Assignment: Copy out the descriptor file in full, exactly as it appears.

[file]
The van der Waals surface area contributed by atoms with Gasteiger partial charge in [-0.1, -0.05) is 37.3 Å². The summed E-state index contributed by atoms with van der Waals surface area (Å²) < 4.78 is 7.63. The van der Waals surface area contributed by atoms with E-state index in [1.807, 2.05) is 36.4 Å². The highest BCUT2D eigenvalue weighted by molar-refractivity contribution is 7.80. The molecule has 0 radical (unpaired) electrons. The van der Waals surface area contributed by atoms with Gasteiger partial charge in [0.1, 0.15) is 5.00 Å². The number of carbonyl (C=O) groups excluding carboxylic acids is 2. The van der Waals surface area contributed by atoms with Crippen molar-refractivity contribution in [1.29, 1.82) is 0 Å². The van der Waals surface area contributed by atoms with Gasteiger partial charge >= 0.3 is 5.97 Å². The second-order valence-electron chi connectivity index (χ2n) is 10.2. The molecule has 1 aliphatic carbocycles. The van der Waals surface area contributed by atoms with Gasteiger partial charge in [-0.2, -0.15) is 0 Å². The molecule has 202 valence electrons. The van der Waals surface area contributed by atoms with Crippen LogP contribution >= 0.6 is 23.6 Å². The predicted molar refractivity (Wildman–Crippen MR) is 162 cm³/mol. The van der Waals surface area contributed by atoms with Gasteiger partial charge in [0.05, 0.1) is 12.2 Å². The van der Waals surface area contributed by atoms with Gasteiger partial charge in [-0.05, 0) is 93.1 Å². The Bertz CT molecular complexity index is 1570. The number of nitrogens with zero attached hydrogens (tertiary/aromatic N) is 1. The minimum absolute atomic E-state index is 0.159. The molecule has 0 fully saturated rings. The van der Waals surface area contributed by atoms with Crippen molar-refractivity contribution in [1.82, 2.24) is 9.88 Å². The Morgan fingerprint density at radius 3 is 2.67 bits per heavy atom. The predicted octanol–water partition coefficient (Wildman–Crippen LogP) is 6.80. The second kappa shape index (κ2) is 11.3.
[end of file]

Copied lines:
The van der Waals surface area contributed by atoms with Gasteiger partial charge in [-0.1, -0.05) is 37.3 Å². The summed E-state index contributed by atoms with van der Waals surface area (Å²) < 4.78 is 7.63. The van der Waals surface area contributed by atoms with E-state index in [1.807, 2.05) is 36.4 Å². The highest BCUT2D eigenvalue weighted by molar-refractivity contribution is 7.80. The molecule has 0 radical (unpaired) electrons. The van der Waals surface area contributed by atoms with Gasteiger partial charge in [0.1, 0.15) is 5.00 Å². The number of carbonyl (C=O) groups excluding carboxylic acids is 2. The van der Waals surface area contributed by atoms with Crippen molar-refractivity contribution in [1.29, 1.82) is 0 Å². The van der Waals surface area contributed by atoms with Gasteiger partial charge >= 0.3 is 5.97 Å². The second-order valence-electron chi connectivity index (χ2n) is 10.2. The molecule has 1 aliphatic carbocycles. The van der Waals surface area contributed by atoms with Gasteiger partial charge in [-0.2, -0.15) is 0 Å². The molecule has 202 valence electrons. The van der Waals surface area contributed by atoms with Crippen LogP contribution >= 0.6 is 23.6 Å². The predicted molar refractivity (Wildman–Crippen MR) is 162 cm³/mol. The van der Waals surface area contributed by atoms with Gasteiger partial charge in [0.05, 0.1) is 12.2 Å². The van der Waals surface area contributed by atoms with Gasteiger partial charge in [-0.05, 0) is 93.1 Å². The Bertz CT molecular complexity index is 1570. The number of nitrogens with zero attached hydrogens (tertiary/aromatic N) is 1. The minimum absolute atomic E-state index is 0.159. The molecule has 0 fully saturated rings. The van der Waals surface area contributed by atoms with Crippen molar-refractivity contribution in [1.82, 2.24) is 9.88 Å². The Morgan fingerprint density at radius 3 is 2.67 bits per heavy atom. The predicted octanol–water partition coefficient (Wildman–Crippen LogP) is 6.80. The second kappa shape index (κ2) is 11.3.